How is it that all the commentators, including the numerous women who have written op-ed articles about how bad Ray Rice is, couldn’t see where the real issue is?

 

The answer again is that the holier-than-thou commentators who keep harping about Janay Rice as a victim don’t truly view her as a victim; they didn’t really put themselves in Janay Rice’s place, they didn’t truly think about her pain or what she needed after being knocked unconscious.

 

What do the commentators and media want to teach the public? “A real man never hits a woman”?

 

You can never teach that lesson without teaching compassion and a real concern for humans – regardless of gender. Telling children not to harm living things is impotent unless you also teach them why we shouldn’t harm.

 

You can’t have real men or heroes unless you teach and instill in everyone love, compassion, and the sanctity and preciousness of life!

 

Patrick Wanis PhD is a Human Behavior Expert and celebrity life coach
Follow him @Behavior_Expert and read more www.patrickwanis.com

Read more about the 10 reasons women stay in abusive relationships 

 

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Emotional Intelligence can prevent domestic violence

September 10th, 2014
emotional intelligence can prevent domestic violence janay and ray rice

Emotional Intelligence can prevent domestic violence

In this week’s Success Newsletter, I would like to reveal how Emotional Intelligence can prevent domestic violence.

 

First a quick update:

 

****  Cult leader convicted or rape and incest – Goel Ratzon, a cult leader in Tel Aviv, Israel, who had 21 wives and fathered 49 children was convicted of rape, sodomy and incest. Ratzon is another example of the way men prey on vulnerable women. http://patrickwanis.com/blog/women-bad-father-relationships-easy-prey-cults-charismatic-men/

 

 

****  Follow me on Twitter – You can now choose to follow me and receive a few words of wisdom on Twitter: @Behavior_Expert   https://twitter.com/Behavior_Expert

 

 

Now, let’s talk about how developing Emotional Intelligence can prevent domestic violence.

 

In the US, one of the top stories is the argument inside an elevator between footballer Ray Rice and his wife Janay, which escalated – she hit and spat at him, and as she lunged towards him, he punched her in the face, she fell and was knocked unconscious when her head hit the railing.

 

The consequences for Ray Rice extend beyond the termination of his football contract (more than 10 million dollars) and an indefinite suspension by the NFL; the President of the US, Barrack Obama in a statement about domestic violence said “Hitting a woman is not something a real man does.”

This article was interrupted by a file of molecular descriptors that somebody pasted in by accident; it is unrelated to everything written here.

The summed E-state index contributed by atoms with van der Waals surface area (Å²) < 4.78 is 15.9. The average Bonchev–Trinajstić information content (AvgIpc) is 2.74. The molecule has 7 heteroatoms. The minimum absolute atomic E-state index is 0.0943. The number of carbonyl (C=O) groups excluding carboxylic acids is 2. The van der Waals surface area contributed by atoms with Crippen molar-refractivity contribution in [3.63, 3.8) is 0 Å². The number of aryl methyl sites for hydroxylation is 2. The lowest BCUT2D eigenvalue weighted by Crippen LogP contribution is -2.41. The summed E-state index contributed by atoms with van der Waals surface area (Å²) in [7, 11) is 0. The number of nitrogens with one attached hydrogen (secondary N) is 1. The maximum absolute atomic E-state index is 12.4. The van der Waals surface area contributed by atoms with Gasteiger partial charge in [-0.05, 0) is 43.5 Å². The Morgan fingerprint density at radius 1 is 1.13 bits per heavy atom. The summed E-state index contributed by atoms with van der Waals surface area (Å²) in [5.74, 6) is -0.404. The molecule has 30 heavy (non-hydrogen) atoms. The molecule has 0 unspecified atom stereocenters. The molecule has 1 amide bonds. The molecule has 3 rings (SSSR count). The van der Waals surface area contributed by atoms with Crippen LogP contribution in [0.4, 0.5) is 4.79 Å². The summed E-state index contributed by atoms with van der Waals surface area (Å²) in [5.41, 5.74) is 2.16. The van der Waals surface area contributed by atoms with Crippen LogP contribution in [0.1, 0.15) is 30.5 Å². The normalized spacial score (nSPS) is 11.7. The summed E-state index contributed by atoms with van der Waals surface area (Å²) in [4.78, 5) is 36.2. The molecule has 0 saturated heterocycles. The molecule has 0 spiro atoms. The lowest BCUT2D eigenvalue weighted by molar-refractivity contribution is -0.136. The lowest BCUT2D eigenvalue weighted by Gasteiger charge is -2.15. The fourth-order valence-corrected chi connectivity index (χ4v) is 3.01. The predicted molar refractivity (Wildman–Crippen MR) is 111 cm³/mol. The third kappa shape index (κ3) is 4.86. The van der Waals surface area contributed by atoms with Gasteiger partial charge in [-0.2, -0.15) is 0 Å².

We have expectations that a man who is a football player should be able to exert self-control and self-discipline.

 

Football players are trained to tackle and crush their opponent; they are also taught to ignore the antagonistic ploys and gestures by their opponents who obviously want to create a situation that will result in a penalty.

 

However, contextual self-control is not equivalent to emotional intelligence.

 

Controlling one’s emotional reactions and impulses on the football field when playing against opponents, is not the same as controlling one’s emotional reactions and impulses inside an elevator with one’s fiancé. (Janay was engaged to Ray Rice at the time of the incident.)

 

The difference is the intensity of the emotional response based on the relationship, expectations, vulnerability, emotional education, subconscious programming, and other psychological factors.

 

The point here is that the media and commentators have taken the wrong approach: punishment and consequences are necessary but they alone are not the solution to ending domestic violence.

 

If punishment and consequences alone were sufficient deterrents, we would have a lot less crime and a dramatic drop in drug offenses.

 

The solution is education.

 

Those that cry out “education is needed to end domestic violence” believe that awareness of the frequency of family violence along with the declaration “You never hit a woman” are sufficient alone to end abuse in families.

Continue reading “Emotional Intelligence can prevent domestic violence” »

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List of 336 human emotions

September 3rd, 2014

 list of 336 human emotions

List of 336 human emotions by Patrick Wanis PhD www.patrickwanis.com
     
Abandoned Abashed Abused
Aching Admiring Adoring
Adrift Affectionate Affronted
Afraid Aggravated Aglow
Ailing Alarmed Alienated
Alone Ambivalent Anger
Anguished Annoyed Antagonistic
Anxious Apart Apologetic
Appalled Appreciative Apprehensive
Ardent Ashamed Attached
Attentive Awful Awkward